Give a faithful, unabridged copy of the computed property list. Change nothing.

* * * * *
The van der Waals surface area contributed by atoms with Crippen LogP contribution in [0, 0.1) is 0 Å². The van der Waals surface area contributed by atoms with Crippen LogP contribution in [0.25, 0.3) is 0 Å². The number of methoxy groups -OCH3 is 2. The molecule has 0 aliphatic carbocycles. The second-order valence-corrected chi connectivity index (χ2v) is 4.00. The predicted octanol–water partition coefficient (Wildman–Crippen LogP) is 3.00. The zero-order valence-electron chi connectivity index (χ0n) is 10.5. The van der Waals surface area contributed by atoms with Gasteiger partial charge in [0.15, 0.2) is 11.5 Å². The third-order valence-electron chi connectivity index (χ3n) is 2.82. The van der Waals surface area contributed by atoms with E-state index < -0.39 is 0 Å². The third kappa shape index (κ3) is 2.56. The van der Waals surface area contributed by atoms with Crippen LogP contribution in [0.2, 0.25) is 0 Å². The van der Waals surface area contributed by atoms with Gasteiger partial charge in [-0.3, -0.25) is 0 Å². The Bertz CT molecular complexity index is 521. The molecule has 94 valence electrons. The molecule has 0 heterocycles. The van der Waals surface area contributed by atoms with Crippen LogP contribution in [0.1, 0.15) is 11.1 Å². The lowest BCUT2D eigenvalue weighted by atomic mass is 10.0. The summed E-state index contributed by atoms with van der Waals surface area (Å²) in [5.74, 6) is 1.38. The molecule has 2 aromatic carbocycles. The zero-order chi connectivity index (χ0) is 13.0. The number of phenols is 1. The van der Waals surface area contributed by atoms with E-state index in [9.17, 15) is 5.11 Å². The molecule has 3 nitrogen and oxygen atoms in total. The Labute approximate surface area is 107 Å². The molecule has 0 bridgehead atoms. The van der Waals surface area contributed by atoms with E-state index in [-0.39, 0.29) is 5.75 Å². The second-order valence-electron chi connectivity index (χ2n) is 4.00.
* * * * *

The van der Waals surface area contributed by atoms with Crippen LogP contribution in [0, 0.1) is 0 Å². The van der Waals surface area contributed by atoms with Crippen LogP contribution in [0.25, 0.3) is 0 Å². The number of methoxy groups -OCH3 is 2. The molecule has 0 aliphatic carbocycles. The second-order valence-corrected chi connectivity index (χ2v) is 4.00. The predicted octanol–water partition coefficient (Wildman–Crippen LogP) is 3.00. The zero-order valence-electron chi connectivity index (χ0n) is 10.5. The van der Waals surface area contributed by atoms with Gasteiger partial charge in [0.15, 0.2) is 11.5 Å². The third-order valence-electron chi connectivity index (χ3n) is 2.82. The van der Waals surface area contributed by atoms with E-state index < -0.39 is 0 Å². The third kappa shape index (κ3) is 2.56. The van der Waals surface area contributed by atoms with Crippen LogP contribution in [0.2, 0.25) is 0 Å². The van der Waals surface area contributed by atoms with Gasteiger partial charge in [-0.3, -0.25) is 0 Å². The Bertz CT molecular complexity index is 521. The molecule has 94 valence electrons. The molecule has 0 heterocycles. The van der Waals surface area contributed by atoms with Crippen LogP contribution in [0.1, 0.15) is 11.1 Å². The lowest BCUT2D eigenvalue weighted by atomic mass is 10.0. The summed E-state index contributed by atoms with van der Waals surface area (Å²) in [5.74, 6) is 1.38. The molecule has 2 aromatic carbocycles. The zero-order chi connectivity index (χ0) is 13.0. The number of phenols is 1. The van der Waals surface area contributed by atoms with E-state index in [9.17, 15) is 5.11 Å². The molecule has 3 nitrogen and oxygen atoms in total. The Labute approximate surface area is 107 Å². The molecule has 0 bridgehead atoms. The van der Waals surface area contributed by atoms with E-state index in [-0.39, 0.29) is 5.75 Å². The second-order valence-electron chi connectivity index (χ2n) is 4.00.